How to Draft an Affidavit of Heirship
This article was written by the Earl Carl Institute for Legal and Social Policy. It is designed to help you create your own affidavit of heirship. It is not a fill-in-the-blank form or a substitute for the advice and skill of a licensed attorney.
An Affidavit of Heirship or Affidavit of Heirship Concerning the Identity of Heirs is authorized by Texas Estates Code sections 203.001 through 203.002. When a decedent—that is, a person who died—leaves behind real property, an affidavit of heirship can be used to transfer the decedent’s interest in real property to their heirs at law. Most of the time, an affidavit of heirship is used when the decedent did not leave a will (that is, died intestate) or did leave a will, but the will was not probated (that is, did not go through the proper legal process) within four years of the deceased’s death.
An affidavit of heirship must be signed and sworn to before a notary public by a person who knew the decedent and the decedent’s family history. This person can be a friend of the decedent, an old friend of the family, or a neighbor, for example. If you cannot find an unrelated person, then a family member who will not benefit financially from the filing of the affidavit of heirship may sign. You need to find two people who knew the deceased, because each person needs to sign an affidavit of heirship.
An affidavit of heirship must be filed with the real property records in the county where the land is located. Call the county clerk and ask how much their filing fees are. The filing fees vary from county to county. The first page usually costs more than the other pages. A fee of $15 for the first page and $4 for each additional page is common. Ask if you can file the two affidavits of heirship as one document. Some counties let you file the two affidavits of heirship as one document if the decedent and property descriptions are the same. This is less expensive than filing the affidavits of heirship as two documents.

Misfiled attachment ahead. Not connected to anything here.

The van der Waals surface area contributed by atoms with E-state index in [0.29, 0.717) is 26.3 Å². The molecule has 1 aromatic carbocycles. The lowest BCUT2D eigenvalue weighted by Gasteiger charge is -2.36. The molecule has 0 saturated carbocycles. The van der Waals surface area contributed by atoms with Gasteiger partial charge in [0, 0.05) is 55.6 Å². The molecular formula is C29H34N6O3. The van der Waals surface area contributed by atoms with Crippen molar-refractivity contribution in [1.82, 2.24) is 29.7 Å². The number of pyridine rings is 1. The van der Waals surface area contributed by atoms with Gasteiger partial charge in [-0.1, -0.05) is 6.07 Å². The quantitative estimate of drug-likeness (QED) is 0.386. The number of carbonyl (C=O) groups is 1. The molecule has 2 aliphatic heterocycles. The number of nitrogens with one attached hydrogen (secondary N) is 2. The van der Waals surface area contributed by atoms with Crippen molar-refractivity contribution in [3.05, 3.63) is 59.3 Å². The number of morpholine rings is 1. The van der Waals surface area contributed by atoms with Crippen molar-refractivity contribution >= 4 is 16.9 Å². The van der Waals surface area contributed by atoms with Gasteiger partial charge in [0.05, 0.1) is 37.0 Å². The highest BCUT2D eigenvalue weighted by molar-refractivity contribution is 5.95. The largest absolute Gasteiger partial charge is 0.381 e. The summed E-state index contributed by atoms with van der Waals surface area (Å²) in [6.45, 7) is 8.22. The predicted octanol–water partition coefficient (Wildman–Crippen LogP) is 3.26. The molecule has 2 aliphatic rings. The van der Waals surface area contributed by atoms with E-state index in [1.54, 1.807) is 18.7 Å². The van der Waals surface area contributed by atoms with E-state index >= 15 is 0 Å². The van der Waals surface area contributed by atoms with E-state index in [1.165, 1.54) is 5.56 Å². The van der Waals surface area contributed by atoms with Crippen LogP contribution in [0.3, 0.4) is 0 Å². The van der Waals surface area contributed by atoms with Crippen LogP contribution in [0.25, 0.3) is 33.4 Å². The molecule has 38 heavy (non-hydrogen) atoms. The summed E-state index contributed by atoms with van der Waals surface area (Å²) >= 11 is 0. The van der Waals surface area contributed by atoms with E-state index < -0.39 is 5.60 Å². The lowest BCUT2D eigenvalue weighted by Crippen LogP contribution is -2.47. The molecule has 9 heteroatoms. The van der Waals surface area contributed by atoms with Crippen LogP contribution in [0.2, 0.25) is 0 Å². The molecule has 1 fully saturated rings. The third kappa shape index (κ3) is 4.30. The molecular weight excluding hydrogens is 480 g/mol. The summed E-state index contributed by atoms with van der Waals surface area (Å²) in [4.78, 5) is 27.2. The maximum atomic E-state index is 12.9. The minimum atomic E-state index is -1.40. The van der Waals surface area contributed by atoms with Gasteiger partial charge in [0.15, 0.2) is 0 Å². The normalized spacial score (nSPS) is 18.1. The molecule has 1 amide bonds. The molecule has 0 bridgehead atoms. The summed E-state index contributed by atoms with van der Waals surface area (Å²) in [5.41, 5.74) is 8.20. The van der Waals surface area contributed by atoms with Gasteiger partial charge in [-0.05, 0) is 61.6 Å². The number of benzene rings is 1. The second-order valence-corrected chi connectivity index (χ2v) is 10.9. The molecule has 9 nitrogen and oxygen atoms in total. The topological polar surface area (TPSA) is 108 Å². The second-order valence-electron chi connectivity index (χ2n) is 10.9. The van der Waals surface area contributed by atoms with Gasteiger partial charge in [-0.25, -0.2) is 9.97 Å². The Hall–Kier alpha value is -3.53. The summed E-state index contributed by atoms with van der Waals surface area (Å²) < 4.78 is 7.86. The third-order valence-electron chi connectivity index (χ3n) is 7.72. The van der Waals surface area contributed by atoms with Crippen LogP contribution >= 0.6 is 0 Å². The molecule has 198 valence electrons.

This sample affidavit of heirship is not provided for you to fill in the blanks. It is meant to help you draw up your own affidavit of heirship. It is an example of the most common situations seen when drawing up an affidavit of heirship.
< > tells you the type of information that needs to be filled in.
( ) is a direction to let you know whether the paragraph applies.
If any of the information doesn’t apply for your decedent, don’t include it when drafting the affidavit. This sample was prepared for a hypothetical decedent who was married twice. The first spouse died, and the second marriage ended in divorce. If the decedent only had one marriage, leave out the information about the second spouse. If the decedent was married three times, then add a spouse.
The information will be different depending on whether the possible heir (that is, a spouse, child, or parent) is alive or dead. If the potential heir is dead, then their children related to your decedent must be listed. See an example of this in Paragraph 8. Paragraph 8a is an example of how that section should read for the decedent’s living siblings. Paragraph 8b shows how that section should read for the decedent’s siblings who have died.
Remember that this is just a template. Don’t file it with real property records as it reads now.